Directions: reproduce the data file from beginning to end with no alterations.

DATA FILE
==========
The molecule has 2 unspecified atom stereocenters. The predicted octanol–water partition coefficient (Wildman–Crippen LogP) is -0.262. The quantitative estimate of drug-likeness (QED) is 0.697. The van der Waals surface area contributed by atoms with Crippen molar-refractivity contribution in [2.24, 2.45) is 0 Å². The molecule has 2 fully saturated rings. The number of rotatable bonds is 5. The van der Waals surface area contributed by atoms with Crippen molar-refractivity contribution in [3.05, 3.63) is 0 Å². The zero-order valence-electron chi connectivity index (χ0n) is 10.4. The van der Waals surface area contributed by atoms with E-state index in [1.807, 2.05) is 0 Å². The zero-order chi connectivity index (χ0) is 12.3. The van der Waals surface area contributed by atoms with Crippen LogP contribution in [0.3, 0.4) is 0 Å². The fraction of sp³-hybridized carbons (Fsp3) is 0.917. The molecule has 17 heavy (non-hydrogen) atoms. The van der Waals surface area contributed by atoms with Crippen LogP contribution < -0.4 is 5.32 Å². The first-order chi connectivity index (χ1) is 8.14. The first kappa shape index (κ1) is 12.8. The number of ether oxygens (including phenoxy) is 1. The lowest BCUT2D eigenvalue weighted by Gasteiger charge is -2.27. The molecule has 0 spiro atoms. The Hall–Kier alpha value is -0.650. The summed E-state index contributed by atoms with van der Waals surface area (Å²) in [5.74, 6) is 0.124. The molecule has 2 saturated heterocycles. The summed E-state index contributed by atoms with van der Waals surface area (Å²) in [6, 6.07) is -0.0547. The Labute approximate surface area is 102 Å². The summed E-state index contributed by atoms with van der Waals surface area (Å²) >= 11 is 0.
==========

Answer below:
The molecule has 2 unspecified atom stereocenters. The predicted octanol–water partition coefficient (Wildman–Crippen LogP) is -0.262. The quantitative estimate of drug-likeness (QED) is 0.697. The van der Waals surface area contributed by atoms with Crippen molar-refractivity contribution in [2.24, 2.45) is 0 Å². The molecule has 2 fully saturated rings. The number of rotatable bonds is 5. The van der Waals surface area contributed by atoms with Crippen molar-refractivity contribution in [3.05, 3.63) is 0 Å². The zero-order valence-electron chi connectivity index (χ0n) is 10.4. The van der Waals surface area contributed by atoms with E-state index in [1.807, 2.05) is 0 Å². The zero-order chi connectivity index (χ0) is 12.3. The van der Waals surface area contributed by atoms with Crippen LogP contribution in [0.3, 0.4) is 0 Å². The fraction of sp³-hybridized carbons (Fsp3) is 0.917. The molecule has 17 heavy (non-hydrogen) atoms. The van der Waals surface area contributed by atoms with Crippen LogP contribution < -0.4 is 5.32 Å². The first-order chi connectivity index (χ1) is 8.14. The first kappa shape index (κ1) is 12.8. The number of ether oxygens (including phenoxy) is 1. The lowest BCUT2D eigenvalue weighted by Gasteiger charge is -2.27. The molecule has 0 spiro atoms. The Hall–Kier alpha value is -0.650. The summed E-state index contributed by atoms with van der Waals surface area (Å²) in [5.74, 6) is 0.124. The molecule has 2 saturated heterocycles. The summed E-state index contributed by atoms with van der Waals surface area (Å²) in [6, 6.07) is -0.0547. The Labute approximate surface area is 102 Å². The summed E-state index contributed by atoms with van der Waals surface area (Å²) >= 11 is 0.